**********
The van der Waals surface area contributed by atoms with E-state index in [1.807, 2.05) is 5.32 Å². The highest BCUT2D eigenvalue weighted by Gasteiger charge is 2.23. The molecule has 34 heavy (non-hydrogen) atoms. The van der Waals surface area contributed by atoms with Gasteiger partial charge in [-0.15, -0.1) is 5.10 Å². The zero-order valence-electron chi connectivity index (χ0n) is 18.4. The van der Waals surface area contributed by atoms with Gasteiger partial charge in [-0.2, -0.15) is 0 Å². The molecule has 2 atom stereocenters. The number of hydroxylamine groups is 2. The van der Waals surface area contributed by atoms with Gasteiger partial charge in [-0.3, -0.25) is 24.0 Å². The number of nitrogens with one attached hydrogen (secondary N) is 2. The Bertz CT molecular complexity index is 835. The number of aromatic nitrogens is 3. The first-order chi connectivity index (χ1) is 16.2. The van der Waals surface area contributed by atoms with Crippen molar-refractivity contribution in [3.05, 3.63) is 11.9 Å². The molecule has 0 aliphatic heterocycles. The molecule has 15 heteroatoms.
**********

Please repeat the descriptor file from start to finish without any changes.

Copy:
The van der Waals surface area contributed by atoms with E-state index in [1.807, 2.05) is 5.32 Å². The highest BCUT2D eigenvalue weighted by Gasteiger charge is 2.23. The molecule has 34 heavy (non-hydrogen) atoms. The van der Waals surface area contributed by atoms with Gasteiger partial charge in [-0.15, -0.1) is 5.10 Å². The zero-order valence-electron chi connectivity index (χ0n) is 18.4. The van der Waals surface area contributed by atoms with Gasteiger partial charge in [-0.2, -0.15) is 0 Å². The molecule has 2 atom stereocenters. The number of hydroxylamine groups is 2. The van der Waals surface area contributed by atoms with Gasteiger partial charge in [-0.3, -0.25) is 24.0 Å². The number of nitrogens with one attached hydrogen (secondary N) is 2. The Bertz CT molecular complexity index is 835. The number of aromatic nitrogens is 3. The first-order chi connectivity index (χ1) is 16.2. The van der Waals surface area contributed by atoms with Crippen molar-refractivity contribution in [3.05, 3.63) is 11.9 Å². The molecule has 0 aliphatic heterocycles. The molecule has 15 heteroatoms.